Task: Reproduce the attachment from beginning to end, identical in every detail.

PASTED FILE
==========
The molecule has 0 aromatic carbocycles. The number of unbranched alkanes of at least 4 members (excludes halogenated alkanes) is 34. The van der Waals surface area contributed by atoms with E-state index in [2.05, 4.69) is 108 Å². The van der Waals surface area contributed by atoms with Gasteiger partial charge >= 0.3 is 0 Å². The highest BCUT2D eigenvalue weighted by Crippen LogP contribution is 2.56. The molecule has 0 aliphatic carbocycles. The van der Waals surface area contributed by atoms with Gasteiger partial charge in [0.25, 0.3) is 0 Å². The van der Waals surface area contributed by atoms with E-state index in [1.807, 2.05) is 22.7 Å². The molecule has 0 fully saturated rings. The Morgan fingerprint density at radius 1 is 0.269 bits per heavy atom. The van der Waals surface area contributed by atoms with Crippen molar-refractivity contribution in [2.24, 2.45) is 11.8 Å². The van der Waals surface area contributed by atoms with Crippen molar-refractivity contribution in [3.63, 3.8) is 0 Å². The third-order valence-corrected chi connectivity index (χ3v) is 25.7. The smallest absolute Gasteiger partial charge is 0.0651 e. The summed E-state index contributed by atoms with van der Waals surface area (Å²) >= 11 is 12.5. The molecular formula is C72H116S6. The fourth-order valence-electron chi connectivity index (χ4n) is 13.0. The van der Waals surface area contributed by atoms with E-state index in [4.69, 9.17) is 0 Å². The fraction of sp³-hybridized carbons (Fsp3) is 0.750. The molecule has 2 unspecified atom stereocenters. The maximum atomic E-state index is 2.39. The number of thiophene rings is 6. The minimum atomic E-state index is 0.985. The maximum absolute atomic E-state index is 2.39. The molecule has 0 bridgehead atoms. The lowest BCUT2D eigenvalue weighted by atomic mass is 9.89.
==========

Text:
The molecule has 0 aromatic carbocycles. The number of unbranched alkanes of at least 4 members (excludes halogenated alkanes) is 34. The van der Waals surface area contributed by atoms with E-state index in [2.05, 4.69) is 108 Å². The van der Waals surface area contributed by atoms with Gasteiger partial charge >= 0.3 is 0 Å². The highest BCUT2D eigenvalue weighted by Crippen LogP contribution is 2.56. The molecule has 0 aliphatic carbocycles. The van der Waals surface area contributed by atoms with Gasteiger partial charge in [0.25, 0.3) is 0 Å². The van der Waals surface area contributed by atoms with E-state index in [1.807, 2.05) is 22.7 Å². The molecule has 0 fully saturated rings. The Morgan fingerprint density at radius 1 is 0.269 bits per heavy atom. The van der Waals surface area contributed by atoms with Crippen molar-refractivity contribution in [2.24, 2.45) is 11.8 Å². The van der Waals surface area contributed by atoms with Crippen molar-refractivity contribution in [3.63, 3.8) is 0 Å². The third-order valence-corrected chi connectivity index (χ3v) is 25.7. The smallest absolute Gasteiger partial charge is 0.0651 e. The summed E-state index contributed by atoms with van der Waals surface area (Å²) >= 11 is 12.5. The molecular formula is C72H116S6. The fourth-order valence-electron chi connectivity index (χ4n) is 13.0. The van der Waals surface area contributed by atoms with E-state index in [4.69, 9.17) is 0 Å². The fraction of sp³-hybridized carbons (Fsp3) is 0.750. The molecule has 2 unspecified atom stereocenters. The maximum atomic E-state index is 2.39. The number of thiophene rings is 6. The minimum atomic E-state index is 0.985. The maximum absolute atomic E-state index is 2.39. The molecule has 0 bridgehead atoms. The lowest BCUT2D eigenvalue weighted by atomic mass is 9.89.